“The attitude towards some so-called Mickey Mouse courses is a classic example of the information problem. There is an assumption that all of those courses must be useless, but when you look at the hard evidence, it’s just not the case.”
So we come to the crux of the matter. Education should be free. Free education is a noble aspiration. But what do we actually mean? We can’t mean ‘free for life for anyone who wants it and for as long as they like’ because then everyone would opt for 40 years of education and there would be no one working to pay for it.
We must mean that education is rationed. You are right to point out that education is provided by the state without charge up to the age of 18. But why stop at level 4? Why not fund everyone to do an MA or a PhD? Why not raise the education leaving age to 21 for all? And, remember, in answering those questions you cannot refer to the benefits that accrue to the individual, only to the benefits that accrue to society as a whole so you can justify funding them solely through general taxation.
The truth is that ‘the age of majority’ gives you a rough and ready guiding line about where the state should stop paying and the individual adult should start making their own decisions.
I went to university in 1985 along with about 70 or 80 thousand other people. Last year almost 400,000 people were given the opportunity to go to university. That is a fantastically good thing. But it also explains why it is so difficult for the state to fully fund a degree.
Under the government’s proposals students will not have to pay fees (unless they are from outside the EU or are engaged in part time study over a very long period). Instead, the government pays the fees and provides a loan to the students. Graduates will pay back the loan but only if they are earning over 21,000 and if they still owe money after 30 years it is written off. This is a very substantial subsidy from the state for higher education – so substantial in fact that some, like HEPI and the IFS, have questioned whether we can afford it.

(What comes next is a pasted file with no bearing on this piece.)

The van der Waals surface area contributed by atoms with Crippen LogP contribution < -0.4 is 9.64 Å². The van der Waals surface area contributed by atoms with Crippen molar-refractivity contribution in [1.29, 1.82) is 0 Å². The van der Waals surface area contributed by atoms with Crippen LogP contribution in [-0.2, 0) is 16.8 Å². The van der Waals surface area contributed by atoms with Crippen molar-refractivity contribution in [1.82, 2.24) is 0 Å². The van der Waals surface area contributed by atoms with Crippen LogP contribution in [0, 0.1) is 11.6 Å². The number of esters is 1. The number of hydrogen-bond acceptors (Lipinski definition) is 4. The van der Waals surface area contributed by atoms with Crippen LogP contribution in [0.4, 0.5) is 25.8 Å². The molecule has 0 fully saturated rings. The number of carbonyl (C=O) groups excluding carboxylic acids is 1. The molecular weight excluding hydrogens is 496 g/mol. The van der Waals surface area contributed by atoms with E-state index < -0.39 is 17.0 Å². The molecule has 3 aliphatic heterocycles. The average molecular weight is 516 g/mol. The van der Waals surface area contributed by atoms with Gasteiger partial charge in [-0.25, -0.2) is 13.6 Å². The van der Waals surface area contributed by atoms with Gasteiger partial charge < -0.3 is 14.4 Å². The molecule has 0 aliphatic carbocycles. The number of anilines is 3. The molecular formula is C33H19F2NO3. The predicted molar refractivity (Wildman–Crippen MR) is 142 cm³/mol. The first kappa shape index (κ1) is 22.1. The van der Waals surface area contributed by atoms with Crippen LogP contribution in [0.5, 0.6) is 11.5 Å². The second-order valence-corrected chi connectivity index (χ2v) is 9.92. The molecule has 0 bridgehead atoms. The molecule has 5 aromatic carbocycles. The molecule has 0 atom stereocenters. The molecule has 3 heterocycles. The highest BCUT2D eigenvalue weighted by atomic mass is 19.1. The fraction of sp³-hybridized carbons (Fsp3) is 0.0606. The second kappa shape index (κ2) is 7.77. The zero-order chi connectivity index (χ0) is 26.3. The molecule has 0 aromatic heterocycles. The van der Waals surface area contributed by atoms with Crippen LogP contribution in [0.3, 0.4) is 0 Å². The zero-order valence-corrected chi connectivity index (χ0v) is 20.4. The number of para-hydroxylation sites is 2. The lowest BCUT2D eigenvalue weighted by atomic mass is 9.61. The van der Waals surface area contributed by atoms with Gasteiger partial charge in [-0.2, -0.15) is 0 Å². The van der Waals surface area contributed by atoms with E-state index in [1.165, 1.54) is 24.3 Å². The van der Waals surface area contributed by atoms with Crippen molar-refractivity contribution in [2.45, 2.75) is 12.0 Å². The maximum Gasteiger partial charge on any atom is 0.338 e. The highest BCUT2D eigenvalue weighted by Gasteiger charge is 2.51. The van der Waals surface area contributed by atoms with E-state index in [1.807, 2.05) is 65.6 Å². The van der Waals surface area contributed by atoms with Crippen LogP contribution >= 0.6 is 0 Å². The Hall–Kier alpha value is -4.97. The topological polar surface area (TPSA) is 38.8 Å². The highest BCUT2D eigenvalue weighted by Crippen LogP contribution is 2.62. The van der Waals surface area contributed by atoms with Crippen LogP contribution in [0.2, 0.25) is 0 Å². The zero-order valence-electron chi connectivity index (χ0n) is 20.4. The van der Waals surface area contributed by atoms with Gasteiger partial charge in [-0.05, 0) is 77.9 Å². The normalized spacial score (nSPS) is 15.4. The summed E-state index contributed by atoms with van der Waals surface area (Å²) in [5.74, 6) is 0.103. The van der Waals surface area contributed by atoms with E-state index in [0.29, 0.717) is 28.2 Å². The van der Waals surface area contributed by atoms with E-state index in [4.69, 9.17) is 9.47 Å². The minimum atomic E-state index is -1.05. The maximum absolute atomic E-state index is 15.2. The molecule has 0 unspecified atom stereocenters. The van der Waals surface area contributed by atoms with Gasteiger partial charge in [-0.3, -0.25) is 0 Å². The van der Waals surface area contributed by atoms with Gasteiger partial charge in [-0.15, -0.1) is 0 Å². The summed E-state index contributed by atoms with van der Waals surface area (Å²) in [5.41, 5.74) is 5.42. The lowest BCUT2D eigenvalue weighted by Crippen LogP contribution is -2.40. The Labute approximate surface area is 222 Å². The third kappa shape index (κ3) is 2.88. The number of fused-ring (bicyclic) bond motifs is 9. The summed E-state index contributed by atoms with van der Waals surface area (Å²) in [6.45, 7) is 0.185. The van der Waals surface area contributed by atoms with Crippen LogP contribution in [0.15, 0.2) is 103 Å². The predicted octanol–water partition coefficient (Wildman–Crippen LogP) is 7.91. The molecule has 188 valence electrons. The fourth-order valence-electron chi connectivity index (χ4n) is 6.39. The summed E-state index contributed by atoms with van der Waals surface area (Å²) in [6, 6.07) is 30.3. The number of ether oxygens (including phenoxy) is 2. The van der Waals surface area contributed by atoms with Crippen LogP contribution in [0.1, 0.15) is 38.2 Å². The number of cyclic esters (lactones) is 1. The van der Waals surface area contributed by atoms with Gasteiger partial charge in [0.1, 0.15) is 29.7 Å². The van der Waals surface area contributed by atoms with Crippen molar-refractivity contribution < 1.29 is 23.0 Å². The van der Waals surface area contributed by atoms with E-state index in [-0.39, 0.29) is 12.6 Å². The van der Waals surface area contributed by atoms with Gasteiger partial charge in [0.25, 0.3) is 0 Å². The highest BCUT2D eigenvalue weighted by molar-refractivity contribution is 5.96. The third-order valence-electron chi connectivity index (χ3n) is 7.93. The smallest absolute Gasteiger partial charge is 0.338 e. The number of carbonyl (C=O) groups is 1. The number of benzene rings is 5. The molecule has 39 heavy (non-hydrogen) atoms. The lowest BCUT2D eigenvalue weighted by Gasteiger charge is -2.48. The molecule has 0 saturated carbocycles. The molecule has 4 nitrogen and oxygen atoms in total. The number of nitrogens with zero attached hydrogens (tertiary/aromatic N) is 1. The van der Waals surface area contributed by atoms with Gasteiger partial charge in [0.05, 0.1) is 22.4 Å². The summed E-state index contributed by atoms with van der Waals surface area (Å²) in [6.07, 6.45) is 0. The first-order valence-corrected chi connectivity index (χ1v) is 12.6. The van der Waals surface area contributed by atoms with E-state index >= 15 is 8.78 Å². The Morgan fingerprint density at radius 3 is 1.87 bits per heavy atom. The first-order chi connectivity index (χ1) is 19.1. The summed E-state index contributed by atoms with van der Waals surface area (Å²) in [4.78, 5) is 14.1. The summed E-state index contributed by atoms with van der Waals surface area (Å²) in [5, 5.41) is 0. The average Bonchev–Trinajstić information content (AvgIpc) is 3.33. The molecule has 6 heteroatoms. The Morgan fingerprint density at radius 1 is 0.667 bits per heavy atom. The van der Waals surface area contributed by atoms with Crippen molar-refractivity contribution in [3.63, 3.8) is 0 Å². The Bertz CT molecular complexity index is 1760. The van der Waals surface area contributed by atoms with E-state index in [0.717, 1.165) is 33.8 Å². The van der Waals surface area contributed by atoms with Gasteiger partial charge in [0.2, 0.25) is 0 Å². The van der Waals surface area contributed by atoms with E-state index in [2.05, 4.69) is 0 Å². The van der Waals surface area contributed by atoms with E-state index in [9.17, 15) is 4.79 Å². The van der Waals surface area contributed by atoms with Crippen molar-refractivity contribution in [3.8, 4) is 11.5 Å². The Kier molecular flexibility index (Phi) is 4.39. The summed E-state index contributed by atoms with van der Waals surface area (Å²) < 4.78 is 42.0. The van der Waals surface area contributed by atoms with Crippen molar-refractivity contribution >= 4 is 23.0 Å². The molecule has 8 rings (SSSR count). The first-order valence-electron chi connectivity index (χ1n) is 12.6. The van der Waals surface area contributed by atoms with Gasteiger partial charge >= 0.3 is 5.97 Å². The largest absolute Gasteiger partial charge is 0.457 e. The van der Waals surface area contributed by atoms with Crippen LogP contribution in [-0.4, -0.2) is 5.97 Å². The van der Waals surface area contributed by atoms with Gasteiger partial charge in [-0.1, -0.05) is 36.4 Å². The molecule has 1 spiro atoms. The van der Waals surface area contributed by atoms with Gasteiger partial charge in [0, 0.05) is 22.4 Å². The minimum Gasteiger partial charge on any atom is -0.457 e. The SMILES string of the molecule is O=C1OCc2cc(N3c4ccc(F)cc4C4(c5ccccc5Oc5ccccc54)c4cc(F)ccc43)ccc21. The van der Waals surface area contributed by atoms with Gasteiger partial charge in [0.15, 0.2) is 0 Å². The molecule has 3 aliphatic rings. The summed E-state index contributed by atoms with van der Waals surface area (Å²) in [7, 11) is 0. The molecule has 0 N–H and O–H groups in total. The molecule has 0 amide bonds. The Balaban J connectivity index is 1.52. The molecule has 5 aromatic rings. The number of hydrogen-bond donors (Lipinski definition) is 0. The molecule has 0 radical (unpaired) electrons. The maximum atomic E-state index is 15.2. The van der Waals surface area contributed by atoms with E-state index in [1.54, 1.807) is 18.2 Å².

That is a far better system than a graduate tax or even than funding it through general taxation because it retains the direct link between the institution and the graduate. The funding is hypothecated (so it cant be spent on Trident instead) and the institution is incentivised to maximise the value it offers to the student consumer.
There is also grant funding and universities will be compelled to take action on fair access if they want to charge a higher fee. The government could do more: it could offer ‘first year free’ deals for the less well off, for example if it chose to. You need to talk to Vince, Danny, George and Dave about what they plan to spend the money on as we come out of recession. It is a rough and ready method for recognising the public benefit of a degree and for ensuring that no one is barred from going to university because of what their family earns. But I dont believe that nationalising university funding will provide a better system.